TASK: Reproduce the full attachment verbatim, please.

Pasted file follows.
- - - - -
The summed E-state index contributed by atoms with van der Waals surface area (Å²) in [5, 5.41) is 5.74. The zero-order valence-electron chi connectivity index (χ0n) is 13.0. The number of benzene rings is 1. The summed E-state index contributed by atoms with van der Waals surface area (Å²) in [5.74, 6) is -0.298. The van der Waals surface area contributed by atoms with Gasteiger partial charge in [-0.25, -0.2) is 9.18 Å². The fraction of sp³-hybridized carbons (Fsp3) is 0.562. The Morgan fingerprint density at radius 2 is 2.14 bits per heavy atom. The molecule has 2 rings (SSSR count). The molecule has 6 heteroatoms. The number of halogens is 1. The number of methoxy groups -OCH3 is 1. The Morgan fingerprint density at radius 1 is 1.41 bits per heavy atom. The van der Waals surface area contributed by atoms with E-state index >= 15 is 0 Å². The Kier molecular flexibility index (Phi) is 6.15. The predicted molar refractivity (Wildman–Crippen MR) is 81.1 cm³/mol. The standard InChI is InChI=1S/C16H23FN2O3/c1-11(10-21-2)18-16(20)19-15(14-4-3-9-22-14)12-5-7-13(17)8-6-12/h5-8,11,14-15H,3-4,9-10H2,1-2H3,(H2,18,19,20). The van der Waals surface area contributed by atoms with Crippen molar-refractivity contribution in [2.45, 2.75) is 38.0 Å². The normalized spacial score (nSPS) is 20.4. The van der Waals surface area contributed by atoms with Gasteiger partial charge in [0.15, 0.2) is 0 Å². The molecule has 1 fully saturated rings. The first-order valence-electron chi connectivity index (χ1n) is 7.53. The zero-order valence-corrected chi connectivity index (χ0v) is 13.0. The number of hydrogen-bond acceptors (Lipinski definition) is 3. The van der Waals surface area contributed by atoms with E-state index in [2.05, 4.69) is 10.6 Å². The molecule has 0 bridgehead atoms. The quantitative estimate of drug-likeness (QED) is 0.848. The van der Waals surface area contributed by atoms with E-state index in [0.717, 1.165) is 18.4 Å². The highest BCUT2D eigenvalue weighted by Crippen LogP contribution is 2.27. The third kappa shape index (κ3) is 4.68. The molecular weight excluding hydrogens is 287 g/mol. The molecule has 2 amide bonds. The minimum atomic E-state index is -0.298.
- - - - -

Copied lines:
The summed E-state index contributed by atoms with van der Waals surface area (Å²) in [5, 5.41) is 5.74. The zero-order valence-electron chi connectivity index (χ0n) is 13.0. The number of benzene rings is 1. The summed E-state index contributed by atoms with van der Waals surface area (Å²) in [5.74, 6) is -0.298. The van der Waals surface area contributed by atoms with Gasteiger partial charge in [-0.25, -0.2) is 9.18 Å². The fraction of sp³-hybridized carbons (Fsp3) is 0.562. The Morgan fingerprint density at radius 2 is 2.14 bits per heavy atom. The molecule has 2 rings (SSSR count). The molecule has 6 heteroatoms. The number of halogens is 1. The number of methoxy groups -OCH3 is 1. The Morgan fingerprint density at radius 1 is 1.41 bits per heavy atom. The van der Waals surface area contributed by atoms with E-state index >= 15 is 0 Å². The Kier molecular flexibility index (Phi) is 6.15. The predicted molar refractivity (Wildman–Crippen MR) is 81.1 cm³/mol. The standard InChI is InChI=1S/C16H23FN2O3/c1-11(10-21-2)18-16(20)19-15(14-4-3-9-22-14)12-5-7-13(17)8-6-12/h5-8,11,14-15H,3-4,9-10H2,1-2H3,(H2,18,19,20). The van der Waals surface area contributed by atoms with Crippen molar-refractivity contribution in [2.45, 2.75) is 38.0 Å². The normalized spacial score (nSPS) is 20.4. The van der Waals surface area contributed by atoms with Gasteiger partial charge in [0.15, 0.2) is 0 Å². The molecule has 1 fully saturated rings. The first-order valence-electron chi connectivity index (χ1n) is 7.53. The zero-order valence-corrected chi connectivity index (χ0v) is 13.0. The number of hydrogen-bond acceptors (Lipinski definition) is 3. The van der Waals surface area contributed by atoms with E-state index in [2.05, 4.69) is 10.6 Å². The molecule has 0 bridgehead atoms. The quantitative estimate of drug-likeness (QED) is 0.848. The van der Waals surface area contributed by atoms with E-state index in [0.717, 1.165) is 18.4 Å². The highest BCUT2D eigenvalue weighted by Crippen LogP contribution is 2.27. The third kappa shape index (κ3) is 4.68. The molecular weight excluding hydrogens is 287 g/mol. The molecule has 2 amide bonds. The minimum atomic E-state index is -0.298.